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Westcott Light explosion

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Bryce Moose
Westcott Light explosion
on Feb 4, 2012 at 3:30:24 am


About six months ago I purchased a Westoctt light kit with two softboxes and a stand up light. The softbox light bulbs are 500W and the stand up light is 100W Today one of my softboxes made a popping noise and then smoke came out. I unplugged the thing and the whole bulb inside shattered leaving the bottom intact inside the softbox. Is there something wrong with my softbox? I cant' figure out what would cause this. I never plug it into a surge strip nor do I leave it on long periods of time.



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Bill Davis
Re: Westcott Light explosion
on Feb 4, 2012 at 9:11:35 pm

Bulbs explode.

Not regularly, and thankfully not often - but the ones that generate a lot of heat likely always will.

One classic "insider" piece of knowledge, is if you have lamps that heat up and cool significantly every time you use them - it's critical that you not touch the glass of the lamp with your bare fingers.

Doing do will leave skin oil on the surface of the glass. That in turn can cause uneven heat distribution at the point where the oils are deposited, and with regular expansion and contraction via heat - that area can weaken and cause a lamp to "blow up" earlier than it otherwise would.

Use clean gloves or a paper towel or similar whenever you handle a lamp that's going to be used in a "high heat" environment.


"Before speaking out ask yourself whether your words are true, whether they are respectful and whether they are needed in our civil discussions."-Justice O'Connor

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Dennis Size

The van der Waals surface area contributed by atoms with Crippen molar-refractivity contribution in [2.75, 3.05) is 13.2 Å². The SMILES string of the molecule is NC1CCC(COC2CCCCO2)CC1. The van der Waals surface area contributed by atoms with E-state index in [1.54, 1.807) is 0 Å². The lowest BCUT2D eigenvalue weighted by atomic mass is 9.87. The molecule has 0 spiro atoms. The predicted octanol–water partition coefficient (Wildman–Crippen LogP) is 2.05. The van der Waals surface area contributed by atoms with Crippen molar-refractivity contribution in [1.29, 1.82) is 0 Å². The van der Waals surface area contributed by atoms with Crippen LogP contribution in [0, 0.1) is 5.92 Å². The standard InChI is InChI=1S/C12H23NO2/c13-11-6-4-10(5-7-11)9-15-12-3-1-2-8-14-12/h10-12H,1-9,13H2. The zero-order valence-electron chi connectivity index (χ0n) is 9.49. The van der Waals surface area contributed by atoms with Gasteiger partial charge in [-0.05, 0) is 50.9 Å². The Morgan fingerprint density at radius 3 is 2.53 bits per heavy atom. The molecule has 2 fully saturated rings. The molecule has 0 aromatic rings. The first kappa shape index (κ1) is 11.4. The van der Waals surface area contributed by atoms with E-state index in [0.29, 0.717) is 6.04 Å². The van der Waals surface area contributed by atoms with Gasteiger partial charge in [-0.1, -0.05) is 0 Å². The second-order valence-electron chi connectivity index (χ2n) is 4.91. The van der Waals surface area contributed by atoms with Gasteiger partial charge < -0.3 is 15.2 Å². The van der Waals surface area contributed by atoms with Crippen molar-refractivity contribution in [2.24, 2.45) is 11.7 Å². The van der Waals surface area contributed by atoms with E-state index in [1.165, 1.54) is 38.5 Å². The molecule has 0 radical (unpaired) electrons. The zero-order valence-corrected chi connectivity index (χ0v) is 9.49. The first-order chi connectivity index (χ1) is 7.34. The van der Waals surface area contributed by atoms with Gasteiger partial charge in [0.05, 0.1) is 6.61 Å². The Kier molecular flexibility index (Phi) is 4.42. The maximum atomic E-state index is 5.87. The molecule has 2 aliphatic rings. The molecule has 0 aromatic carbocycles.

Re: Westcott Light explosion
on Feb 5, 2012 at 6:18:06 am

The bulb blew up. It's not uncommon. They're under high pressure in a compact glass envelope. Replace it. Be sure not to touch the new bulb with your bare fingers.


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Scott Sheriff
Re: Westcott Light explosion
on Feb 9, 2012 at 8:44:15 pm

Yep. Just like Bill and Dennis said. Lamps explode. Never run them in an open face instrument without some type of guard.
Skin oil will make them fail. Fast. Either wipe it off with alcohol, or use rubber gloves, or the bulb package itself to not touch the bulb with your bare hands. And even then they will occasional fail catastrophically. These are very high performance items, that have very little in common with consumer lamps. It's like the difference between a race car engine, and a street car engine.
Crappy sockets can make them explode too. A poor connection causes resistance and arcing, creating heat in the socket, creating more resistance and arcing...and so on. Eventually they will die. Make sure the lamps are firmly in the socket, and it isn't corroded.
Also try to avoid moving lights when they are on, or even off but still hot. This weakens the filament in the lamp and will shorten their already short life.

Scott Sheriff

"If you think it's expensive to hire a professional to do the job, wait until you hire an amateur." ---Red Adair

Where were you on 6/21?

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